Sarah Lyhall of the New York Times reports that Britain’s Supreme Court ruled against a Jewish high school in London that had rejected an applicant because his mother wasn’t Jewish enough – and so, by extension, neither was he. Yep, she had chosen Judaism years ago and gone through a conversion process, but
By all outward appearances, the JFS applicant, identified only as “M” in court papers, is Jewish. But not in the eyes of the school, which defines Judaism under the Orthodox definition set out by Jonathan Sacks, chief rabbi of the United Hebrew Congregations of the Commonwealth. Because M’s mother converted in a progressive, not an Orthodox, synagogue, the school said, she was not a Jew — and neither was her son. It turned down his application.
As we say in my home town, oh no you DIDN’T!
However irritating the school’s selection criteria are to me and some other liberal, progressive, Reform, unaffiliated, Conservative, take-your-pick-of-non-Orthodox Jews, this is hardly the first time that non-Orthodox Jews, especially non-Orthodox converts, have been classified as “insufficiently Jewish.” So the situation is hardly surprising.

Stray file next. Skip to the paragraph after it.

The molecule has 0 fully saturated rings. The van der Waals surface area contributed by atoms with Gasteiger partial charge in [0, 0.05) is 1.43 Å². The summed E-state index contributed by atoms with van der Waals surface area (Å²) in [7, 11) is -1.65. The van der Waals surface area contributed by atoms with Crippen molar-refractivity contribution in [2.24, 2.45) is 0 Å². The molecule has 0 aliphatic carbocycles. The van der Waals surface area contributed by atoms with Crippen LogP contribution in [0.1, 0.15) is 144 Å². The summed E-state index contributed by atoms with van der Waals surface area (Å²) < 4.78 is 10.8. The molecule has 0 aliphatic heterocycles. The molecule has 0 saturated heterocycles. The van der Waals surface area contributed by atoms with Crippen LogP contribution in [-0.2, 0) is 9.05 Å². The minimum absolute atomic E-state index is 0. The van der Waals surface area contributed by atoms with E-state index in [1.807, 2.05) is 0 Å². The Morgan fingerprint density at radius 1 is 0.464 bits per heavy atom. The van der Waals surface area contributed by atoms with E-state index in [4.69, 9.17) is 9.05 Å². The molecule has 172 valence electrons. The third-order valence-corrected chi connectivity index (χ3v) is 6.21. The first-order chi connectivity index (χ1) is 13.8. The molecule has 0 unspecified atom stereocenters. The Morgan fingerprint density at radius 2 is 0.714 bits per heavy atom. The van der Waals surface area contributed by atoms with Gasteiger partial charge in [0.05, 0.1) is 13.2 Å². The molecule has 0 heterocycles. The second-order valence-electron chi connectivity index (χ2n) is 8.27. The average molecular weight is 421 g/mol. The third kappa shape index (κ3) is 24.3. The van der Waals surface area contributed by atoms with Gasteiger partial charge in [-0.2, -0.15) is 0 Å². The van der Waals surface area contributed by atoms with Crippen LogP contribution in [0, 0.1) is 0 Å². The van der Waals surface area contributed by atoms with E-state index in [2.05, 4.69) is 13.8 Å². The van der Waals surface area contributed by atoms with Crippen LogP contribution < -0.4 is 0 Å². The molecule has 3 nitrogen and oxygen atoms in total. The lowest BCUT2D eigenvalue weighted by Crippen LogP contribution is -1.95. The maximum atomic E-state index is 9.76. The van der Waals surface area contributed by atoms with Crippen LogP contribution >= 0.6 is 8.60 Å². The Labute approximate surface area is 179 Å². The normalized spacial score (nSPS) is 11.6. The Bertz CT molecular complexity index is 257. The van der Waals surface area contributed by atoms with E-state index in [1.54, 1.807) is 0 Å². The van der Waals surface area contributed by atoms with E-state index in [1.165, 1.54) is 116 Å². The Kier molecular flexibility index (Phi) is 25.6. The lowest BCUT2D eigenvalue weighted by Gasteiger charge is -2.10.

What is surprising, at least to me, is a) that the court ruled that the policy was against British law and b) their rationale for that decision. While religious groups in the U.K. are allowed to practice discrimination based on religion, the ruling classified this school’s policy as race- and/or ethnicity-based discrimination, which is illegal.
The court ruled that it was an ethnic test because it concerned the status of M’s mother rather than whether M considered himself Jewish and practiced Judaism.
“The requirement that if a pupil is to qualify for admission his mother must be Jewish, whether by descent or conversion, is a test of ethnicity which contravenes the Race Relations Act,” the court said. It added that while it was fair that Jewish schools should give preference to Jewish children, the admissions criteria must depend not on family ties, but “on faith, however defined.”
The same reasoning would apply to a Christian school that “refused to admit a child on the ground that, albeit practicing Christians, the child’s family were of Jewish origin,” the court said.